SI: My, my mum was a sewer, but it bypassed me. I came to it very late.
EB: And did you, what made you want to do a patchwork class if you weren’t a sewer?
SI: Because my daughter wanted to do one [laughs]. So we went along because it was something to do together. And it, it was nice, I enjoyed it. And we did two or three of these evening classes, courses. It led on to doing one-day courses, you know, short courses, and different, different aspects of quilting and patchwork.
EB: So had you sewn before doing your sampler course 12 years ago, or not?
SI: No, no, to my shame I say my son walked round with his scout’s badges in his pocket [laugh] cos I never sewed them on.
EB: Did you expect to like the course?
SI: No, I didn’t… I went with an open mind, I think. I was terrified.
EB: And what are your preferred styles or techniques?
SI: I like hand sewing. I don’t like anything with points. I don’t like triangles and stuff like that. I made my new grandson a large hexagon quilt and I’ve made other ones, but … but I… I don’t like points, I’m not very good with points and stars and stuff like that. I’m much better with squares.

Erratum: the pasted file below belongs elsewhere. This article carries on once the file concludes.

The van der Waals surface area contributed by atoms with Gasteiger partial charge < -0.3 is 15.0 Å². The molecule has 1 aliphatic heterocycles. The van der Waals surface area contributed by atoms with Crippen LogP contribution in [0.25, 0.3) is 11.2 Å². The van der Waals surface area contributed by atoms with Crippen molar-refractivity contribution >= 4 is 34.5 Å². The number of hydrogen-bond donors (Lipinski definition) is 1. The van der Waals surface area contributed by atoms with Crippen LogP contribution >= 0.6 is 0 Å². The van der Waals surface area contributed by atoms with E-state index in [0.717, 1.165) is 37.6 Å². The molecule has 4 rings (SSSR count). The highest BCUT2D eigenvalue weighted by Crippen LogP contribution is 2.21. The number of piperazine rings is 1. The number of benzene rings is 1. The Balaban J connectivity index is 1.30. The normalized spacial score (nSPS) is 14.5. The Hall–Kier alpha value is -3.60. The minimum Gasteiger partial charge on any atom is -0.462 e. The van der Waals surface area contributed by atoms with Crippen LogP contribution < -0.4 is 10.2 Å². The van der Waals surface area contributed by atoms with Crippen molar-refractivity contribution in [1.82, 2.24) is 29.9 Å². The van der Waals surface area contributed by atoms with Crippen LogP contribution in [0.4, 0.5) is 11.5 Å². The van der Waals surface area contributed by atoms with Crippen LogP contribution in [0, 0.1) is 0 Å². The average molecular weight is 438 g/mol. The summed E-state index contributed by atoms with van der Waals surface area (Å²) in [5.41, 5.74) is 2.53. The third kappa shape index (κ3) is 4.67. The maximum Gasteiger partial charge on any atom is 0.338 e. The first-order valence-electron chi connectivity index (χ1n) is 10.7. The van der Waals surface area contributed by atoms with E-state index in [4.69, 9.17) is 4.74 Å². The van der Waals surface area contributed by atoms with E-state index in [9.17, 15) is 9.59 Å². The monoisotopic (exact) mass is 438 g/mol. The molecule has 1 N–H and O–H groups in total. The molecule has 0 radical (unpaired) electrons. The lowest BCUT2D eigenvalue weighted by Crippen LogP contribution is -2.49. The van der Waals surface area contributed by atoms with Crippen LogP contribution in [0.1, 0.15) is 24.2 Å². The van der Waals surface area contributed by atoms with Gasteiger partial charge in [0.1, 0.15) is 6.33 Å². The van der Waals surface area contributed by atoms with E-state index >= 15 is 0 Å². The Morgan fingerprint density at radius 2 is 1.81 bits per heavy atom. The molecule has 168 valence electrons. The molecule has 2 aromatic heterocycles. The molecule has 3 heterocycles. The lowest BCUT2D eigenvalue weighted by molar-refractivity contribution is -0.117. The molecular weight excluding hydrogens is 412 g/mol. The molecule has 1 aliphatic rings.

EB: Are there any types of patchwork you’ve done that you really didn’t enjoy?
SI: Stained glass. I detested it. It was awful, I couldn’t get it right.
EB: And, why particularly? You say you couldn’t get it right.
SI: I’m not very precise, a neat worker. I’m not a precise finisher. So anything that needs neatness or precision I find very difficult.
EB: So what quilts are you working on at the moment?
SI: I’ve got a small hexagon quilt, it’s got small hexagons, I’ve just got that into blocks, ready to be put together. I’ve been working on that now, must be for nine months, just sittin’ there in the evenings doing the hexagons. I’m on a course doing another quilt, top, it’s got points, so I’m struggling with that a bit. I’ve got another three sessions of that so hopefully that will finish that. That’s about it at the moment.
EB: Do you tend to make quilts for yourself or for other people?